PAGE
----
“Are you going to breastfeed your baby or bottle feed him?” my nurse asked me this when I arrived to the hospital in labor.
“Breastfeed!” I responded without hesitation “and no pacifiers please.”
Rather or not I would breastfeed my son was never a question in my mind. I always planned to. I remember mimicking my mother when I was 4 years old, holding my baby doll up to my tiny chest the way I saw my mother nurse by baby sister. I’d read about all the benefits to both baby and mom. I watched my best friend breastfeed my god daughter. When my Lamaze instructor informed the class of a free breastfeeding lesson at the hospital I signed myself up immediately. I could not wait to do the most natural thing in the world, breastfeed my baby.
I had my breast pump and storage bags weeks before Kaleb arrived. I would nurse and pump and my baby would be fat, healthy, and happy!
When my son was born, the nurse placed him skin to skin and he immediately started rooting for my breast and began suckling. It was like magic! Just like I’d seen on the videos. I had done it!
Well little did I know the struggle that would ensue over the next 14 weeks. Breastfeeding was not as easy as I imagined it would be. My son didn’t gain weight as expected and I had to supplement early on, I was heartbroken. I felt like a complete failure. I began seeing a lactation consultant for help and advice dragging my son’s father with me. My days literally consisted of nursing and then pumping every 90 minutes. I became obsessed with my son’s weight. I never slept. I cried a lot. I was miserable.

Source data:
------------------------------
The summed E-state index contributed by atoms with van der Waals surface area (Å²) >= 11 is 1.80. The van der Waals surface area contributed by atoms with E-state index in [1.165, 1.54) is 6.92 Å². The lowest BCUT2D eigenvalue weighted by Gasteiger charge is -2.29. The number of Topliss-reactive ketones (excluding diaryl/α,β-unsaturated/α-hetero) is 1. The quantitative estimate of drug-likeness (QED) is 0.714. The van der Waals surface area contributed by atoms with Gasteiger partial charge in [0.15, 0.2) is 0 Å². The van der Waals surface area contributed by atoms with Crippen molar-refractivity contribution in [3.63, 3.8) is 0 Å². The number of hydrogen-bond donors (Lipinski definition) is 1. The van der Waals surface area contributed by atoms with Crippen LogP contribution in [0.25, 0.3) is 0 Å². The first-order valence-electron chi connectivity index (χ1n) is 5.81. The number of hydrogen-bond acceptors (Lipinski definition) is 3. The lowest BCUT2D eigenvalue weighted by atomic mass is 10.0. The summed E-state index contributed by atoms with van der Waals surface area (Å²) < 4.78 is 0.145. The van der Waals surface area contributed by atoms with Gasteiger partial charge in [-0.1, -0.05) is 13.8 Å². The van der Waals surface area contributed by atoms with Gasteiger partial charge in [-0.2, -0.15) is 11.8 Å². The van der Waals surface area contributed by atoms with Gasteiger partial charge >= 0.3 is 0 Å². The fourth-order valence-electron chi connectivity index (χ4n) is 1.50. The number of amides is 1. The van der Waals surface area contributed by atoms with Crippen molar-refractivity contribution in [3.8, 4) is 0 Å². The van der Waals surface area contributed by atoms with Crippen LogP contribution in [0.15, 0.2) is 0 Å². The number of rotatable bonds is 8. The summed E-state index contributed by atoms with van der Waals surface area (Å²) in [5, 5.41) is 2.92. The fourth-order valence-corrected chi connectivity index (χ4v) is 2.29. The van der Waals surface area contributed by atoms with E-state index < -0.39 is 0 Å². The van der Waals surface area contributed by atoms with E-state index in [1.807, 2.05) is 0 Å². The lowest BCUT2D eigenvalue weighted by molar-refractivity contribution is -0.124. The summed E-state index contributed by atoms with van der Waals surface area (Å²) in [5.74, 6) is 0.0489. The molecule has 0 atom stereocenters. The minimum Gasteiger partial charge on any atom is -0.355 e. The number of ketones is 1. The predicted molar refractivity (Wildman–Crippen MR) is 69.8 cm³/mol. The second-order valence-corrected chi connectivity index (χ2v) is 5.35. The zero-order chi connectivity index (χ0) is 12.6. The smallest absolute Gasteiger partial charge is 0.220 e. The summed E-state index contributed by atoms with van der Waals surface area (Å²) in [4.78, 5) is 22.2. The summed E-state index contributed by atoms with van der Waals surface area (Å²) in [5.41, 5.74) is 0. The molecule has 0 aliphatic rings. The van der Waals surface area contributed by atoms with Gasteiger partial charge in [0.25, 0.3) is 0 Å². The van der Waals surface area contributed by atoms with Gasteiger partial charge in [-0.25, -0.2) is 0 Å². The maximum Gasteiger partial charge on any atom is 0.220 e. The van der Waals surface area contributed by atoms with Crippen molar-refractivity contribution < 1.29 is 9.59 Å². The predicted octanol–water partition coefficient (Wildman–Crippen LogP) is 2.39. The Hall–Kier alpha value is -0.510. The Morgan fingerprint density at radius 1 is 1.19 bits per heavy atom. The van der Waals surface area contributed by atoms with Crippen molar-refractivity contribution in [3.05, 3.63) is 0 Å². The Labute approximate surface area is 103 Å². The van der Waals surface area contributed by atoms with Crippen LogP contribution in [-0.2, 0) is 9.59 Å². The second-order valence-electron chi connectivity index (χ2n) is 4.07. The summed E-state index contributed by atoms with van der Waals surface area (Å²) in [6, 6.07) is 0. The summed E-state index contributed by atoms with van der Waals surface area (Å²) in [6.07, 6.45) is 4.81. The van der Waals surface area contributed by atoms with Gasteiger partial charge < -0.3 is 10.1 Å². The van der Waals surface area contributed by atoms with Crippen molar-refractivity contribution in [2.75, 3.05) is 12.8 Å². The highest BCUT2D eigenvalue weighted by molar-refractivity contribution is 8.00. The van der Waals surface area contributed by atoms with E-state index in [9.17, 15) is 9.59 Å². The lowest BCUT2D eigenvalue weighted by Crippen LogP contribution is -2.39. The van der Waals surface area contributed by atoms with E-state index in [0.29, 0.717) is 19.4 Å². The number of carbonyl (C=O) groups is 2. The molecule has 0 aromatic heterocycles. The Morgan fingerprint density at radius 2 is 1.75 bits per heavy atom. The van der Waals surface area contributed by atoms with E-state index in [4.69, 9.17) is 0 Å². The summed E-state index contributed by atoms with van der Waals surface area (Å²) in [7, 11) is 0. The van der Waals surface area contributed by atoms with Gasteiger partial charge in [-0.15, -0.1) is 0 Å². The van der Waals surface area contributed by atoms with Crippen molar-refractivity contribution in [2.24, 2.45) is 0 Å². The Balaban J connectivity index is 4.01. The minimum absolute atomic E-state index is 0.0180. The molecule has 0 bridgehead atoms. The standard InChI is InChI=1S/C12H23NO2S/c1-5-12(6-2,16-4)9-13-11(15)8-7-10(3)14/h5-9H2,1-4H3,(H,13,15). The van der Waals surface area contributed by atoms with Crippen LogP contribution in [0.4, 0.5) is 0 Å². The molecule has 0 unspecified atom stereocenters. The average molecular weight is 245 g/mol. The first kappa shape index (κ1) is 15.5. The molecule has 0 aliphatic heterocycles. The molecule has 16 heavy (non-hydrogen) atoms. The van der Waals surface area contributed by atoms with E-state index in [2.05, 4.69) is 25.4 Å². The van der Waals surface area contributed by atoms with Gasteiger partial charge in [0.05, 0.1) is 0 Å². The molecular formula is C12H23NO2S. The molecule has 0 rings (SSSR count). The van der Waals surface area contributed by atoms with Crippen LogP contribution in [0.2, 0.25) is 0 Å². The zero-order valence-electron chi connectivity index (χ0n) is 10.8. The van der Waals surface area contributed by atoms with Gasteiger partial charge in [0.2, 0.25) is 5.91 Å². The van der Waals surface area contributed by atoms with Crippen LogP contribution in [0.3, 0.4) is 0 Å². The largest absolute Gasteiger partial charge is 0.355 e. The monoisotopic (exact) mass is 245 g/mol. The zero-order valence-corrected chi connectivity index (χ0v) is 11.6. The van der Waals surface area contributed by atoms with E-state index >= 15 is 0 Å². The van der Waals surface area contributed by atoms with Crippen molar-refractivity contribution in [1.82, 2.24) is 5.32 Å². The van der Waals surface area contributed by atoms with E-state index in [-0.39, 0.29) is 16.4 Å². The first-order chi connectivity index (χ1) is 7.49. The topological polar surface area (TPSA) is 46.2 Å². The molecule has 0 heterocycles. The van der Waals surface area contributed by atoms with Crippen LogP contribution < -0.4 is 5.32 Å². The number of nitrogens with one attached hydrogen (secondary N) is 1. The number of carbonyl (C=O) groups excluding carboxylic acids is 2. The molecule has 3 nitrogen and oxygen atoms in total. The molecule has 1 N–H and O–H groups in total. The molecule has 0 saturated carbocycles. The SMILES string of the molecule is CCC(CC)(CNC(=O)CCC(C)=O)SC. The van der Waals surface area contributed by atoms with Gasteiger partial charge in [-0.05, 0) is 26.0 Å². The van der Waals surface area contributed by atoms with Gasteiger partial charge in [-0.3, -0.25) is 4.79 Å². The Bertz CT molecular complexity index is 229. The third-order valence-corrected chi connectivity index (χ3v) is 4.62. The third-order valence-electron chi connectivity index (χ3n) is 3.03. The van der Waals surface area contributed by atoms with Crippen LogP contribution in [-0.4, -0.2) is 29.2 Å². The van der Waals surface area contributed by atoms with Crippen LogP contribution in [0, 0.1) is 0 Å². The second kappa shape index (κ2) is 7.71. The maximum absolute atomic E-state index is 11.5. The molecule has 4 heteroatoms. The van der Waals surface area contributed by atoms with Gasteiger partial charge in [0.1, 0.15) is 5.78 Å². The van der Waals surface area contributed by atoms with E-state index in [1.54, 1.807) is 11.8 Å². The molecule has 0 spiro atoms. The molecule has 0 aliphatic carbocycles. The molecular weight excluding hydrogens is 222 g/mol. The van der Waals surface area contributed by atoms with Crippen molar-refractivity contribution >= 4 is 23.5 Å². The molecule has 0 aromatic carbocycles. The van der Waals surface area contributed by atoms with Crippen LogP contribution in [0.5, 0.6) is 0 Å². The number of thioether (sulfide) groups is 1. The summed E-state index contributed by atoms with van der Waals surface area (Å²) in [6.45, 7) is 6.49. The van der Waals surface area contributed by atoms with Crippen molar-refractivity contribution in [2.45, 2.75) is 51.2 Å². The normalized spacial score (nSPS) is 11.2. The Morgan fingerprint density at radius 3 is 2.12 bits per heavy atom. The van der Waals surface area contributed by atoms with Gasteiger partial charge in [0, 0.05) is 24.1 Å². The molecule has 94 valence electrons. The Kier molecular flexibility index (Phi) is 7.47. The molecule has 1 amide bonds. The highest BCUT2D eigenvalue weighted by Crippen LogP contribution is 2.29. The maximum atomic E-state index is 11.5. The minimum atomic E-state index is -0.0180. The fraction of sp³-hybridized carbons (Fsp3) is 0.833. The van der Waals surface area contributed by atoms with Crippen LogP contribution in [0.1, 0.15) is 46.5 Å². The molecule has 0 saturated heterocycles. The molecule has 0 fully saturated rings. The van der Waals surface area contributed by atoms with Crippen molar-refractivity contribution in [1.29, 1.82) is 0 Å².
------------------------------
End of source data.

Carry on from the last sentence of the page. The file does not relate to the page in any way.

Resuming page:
When my son was 4 months I started working again. I was able to pump with a hospital grade pump on a better schedule and my milk supply began to flow. I was able to collect and save more milk than before. I would nurse Bean (that’s what I call my son now) in the morning when I woke up and then again right before I left for work. I would pump twice at work. Once I arrived at my parent’s house to pick Bean up I nursed him immediately, and then again at home when I put him to sleep. And of course, throughout the night whenever he woke up. My life still consisted of breastfeeding and pumping, but now I felt like I knew what I was doing and I was seeing results. I was bringing home enough milk for him to have while I was at work. Eventually, I no longer need to supplement with formula.
Nursing Bean was such a joy! I absolutely loved feeding my son with ease. Our bond grew stronger and I gained a new sense of self confidence and pride in knowing that I had joined the ranks of breastfeeding moms.
I would soon reach 6 months of breastfeeding, so set a new goal for nine months. Nine turned into twelve, which turned into eighteen. Today I am near 23 months of breastfeeding. Over the months I have found breastfeeding to be a lifesaver. The literal fix to any of Bean’s problems.
The purpose of this new feature is not to tell you about my breastfeeding journey. Quite the opposite, I want to write about my weaning journey. I have found that the only thing more challenging that becoming successful in breastfeeding is to successfully stop breastfeeding!
My son turns 2 on January 11. I sincerely hope that January 10 will be the last day I breastfeed Bean. I’ve been “weaning” him for months now and I honestly see no end to it. So here is to making an honest effort and recording it for my own accountability and for your entertainment.
Weaning my toddler, 40 days and 40 nights.